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Have to agree with jerseygirl. FOX might secretly hate having to broadcast NASCAR but ESPN has long ago stopped trying to cover up their disgust.

I thought sure once ESPN took over the NASCAR races there would be more coverage on the non-NASCAR shows like Mike & Mike, PTI, etc. But no. Except for around Daytona and interviewing the season champion, all that you get is at best a 20 second review (unless of course there is a terrible crash – then you get 90 replays of the crash in addition ot the 20 second race review).

I have never seen more of an elitist attitude. NASCAR might be in trouble when the next round of TV contracts come up. If the ratings aren’t strong, I don’t think they are going to find too many cheerleaders at FOX or ESPN.

PP Don
04/21/2011 03:15 PM
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Re TV coverage and other nonsense, a booth crew of Eli, Ned and Benny (I know he is not with us now) would improve viewer satisfaction and indirectly improve our racing experience. Deep six the Hollywood hotel or whatever it is called, race fans do not care about this presentation. We want to see racing; period; end of discussion. Throw the green, show and tell us what is happening, show us all the competitors from first to last, then the checkers and winner’s celebrations. Race over. Go home.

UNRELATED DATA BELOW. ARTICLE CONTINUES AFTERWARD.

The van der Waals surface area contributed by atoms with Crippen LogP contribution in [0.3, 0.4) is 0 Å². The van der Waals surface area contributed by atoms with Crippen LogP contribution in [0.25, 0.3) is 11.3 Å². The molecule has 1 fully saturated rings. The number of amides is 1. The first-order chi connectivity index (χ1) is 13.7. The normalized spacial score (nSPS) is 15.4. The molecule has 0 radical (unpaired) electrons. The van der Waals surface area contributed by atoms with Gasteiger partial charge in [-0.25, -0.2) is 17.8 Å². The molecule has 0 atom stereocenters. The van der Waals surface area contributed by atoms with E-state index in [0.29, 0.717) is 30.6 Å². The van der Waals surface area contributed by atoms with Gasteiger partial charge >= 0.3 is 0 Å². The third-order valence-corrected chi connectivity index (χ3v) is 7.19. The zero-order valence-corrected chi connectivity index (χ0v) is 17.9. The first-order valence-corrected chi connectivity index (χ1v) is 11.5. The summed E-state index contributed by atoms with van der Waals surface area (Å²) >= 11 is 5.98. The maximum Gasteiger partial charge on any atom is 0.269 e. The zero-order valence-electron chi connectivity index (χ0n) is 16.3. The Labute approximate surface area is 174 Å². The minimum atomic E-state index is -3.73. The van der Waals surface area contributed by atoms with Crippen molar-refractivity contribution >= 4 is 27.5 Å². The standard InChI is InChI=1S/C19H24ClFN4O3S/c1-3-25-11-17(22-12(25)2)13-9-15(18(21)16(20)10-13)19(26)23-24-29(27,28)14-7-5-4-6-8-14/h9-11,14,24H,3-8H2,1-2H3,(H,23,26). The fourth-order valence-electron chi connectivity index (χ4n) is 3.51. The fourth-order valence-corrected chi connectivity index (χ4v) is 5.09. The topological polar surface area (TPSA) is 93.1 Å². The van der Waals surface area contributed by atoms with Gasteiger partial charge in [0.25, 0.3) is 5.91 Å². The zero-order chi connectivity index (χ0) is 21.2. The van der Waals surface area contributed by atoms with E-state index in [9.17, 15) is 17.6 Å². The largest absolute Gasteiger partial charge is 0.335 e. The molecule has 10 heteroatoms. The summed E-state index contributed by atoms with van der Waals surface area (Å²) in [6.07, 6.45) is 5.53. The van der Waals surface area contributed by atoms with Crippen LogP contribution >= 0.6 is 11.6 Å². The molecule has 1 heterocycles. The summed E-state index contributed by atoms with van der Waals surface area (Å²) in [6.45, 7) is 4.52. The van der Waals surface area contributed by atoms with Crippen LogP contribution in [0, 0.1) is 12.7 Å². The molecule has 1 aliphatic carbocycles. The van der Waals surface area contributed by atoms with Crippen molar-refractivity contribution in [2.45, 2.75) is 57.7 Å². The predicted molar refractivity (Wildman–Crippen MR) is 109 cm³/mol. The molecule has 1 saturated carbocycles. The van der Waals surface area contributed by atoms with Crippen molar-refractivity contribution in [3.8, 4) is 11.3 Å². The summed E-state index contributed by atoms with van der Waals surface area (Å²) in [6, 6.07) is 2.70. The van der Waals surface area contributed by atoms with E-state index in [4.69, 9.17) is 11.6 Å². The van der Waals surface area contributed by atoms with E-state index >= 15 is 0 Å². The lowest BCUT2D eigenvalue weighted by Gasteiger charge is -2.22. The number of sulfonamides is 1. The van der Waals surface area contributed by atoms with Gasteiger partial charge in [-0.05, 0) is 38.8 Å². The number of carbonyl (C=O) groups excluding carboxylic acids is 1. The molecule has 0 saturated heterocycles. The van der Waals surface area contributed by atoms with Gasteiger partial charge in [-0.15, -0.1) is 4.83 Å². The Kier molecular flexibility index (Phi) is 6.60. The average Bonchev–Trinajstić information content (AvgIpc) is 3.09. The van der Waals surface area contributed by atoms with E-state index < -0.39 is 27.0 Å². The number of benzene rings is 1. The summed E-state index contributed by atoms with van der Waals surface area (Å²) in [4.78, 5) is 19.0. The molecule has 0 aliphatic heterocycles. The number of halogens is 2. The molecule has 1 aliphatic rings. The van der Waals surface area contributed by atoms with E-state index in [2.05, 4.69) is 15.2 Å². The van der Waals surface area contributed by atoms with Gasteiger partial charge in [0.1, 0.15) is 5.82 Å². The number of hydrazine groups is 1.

Judy Shed
04/21/2011 04:57 PM
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I have raceview on my computer and the fox broadcast is just on in the background since I have earplugs listening to my drivers scanner. But I don’t miss a race if I can help. I still love it!

Marybeth
04/21/2011 06:39 PM
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On the F1 sites the big news is that Murdoch, owner of Fox is trying to buy F1 with Carlos Slims who is the wrold’s richest man, Telmex.

Overra88ted
04/21/2011 06:41 PM
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Ole DW should just call Junebug by his REAL first name…Ralph.

Rocky
04/21/2011 10:50 PM
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I’m taking you to task for the remark about NASCAR “trade secrets and intellectual property.” Since when does NASCAR use intellect???

If the answers to your questions are actually spelled out in the rule book, they would read like a union contract regarding overtime wages for holiday pay only during certain moon phases and weather conditions!
Great article.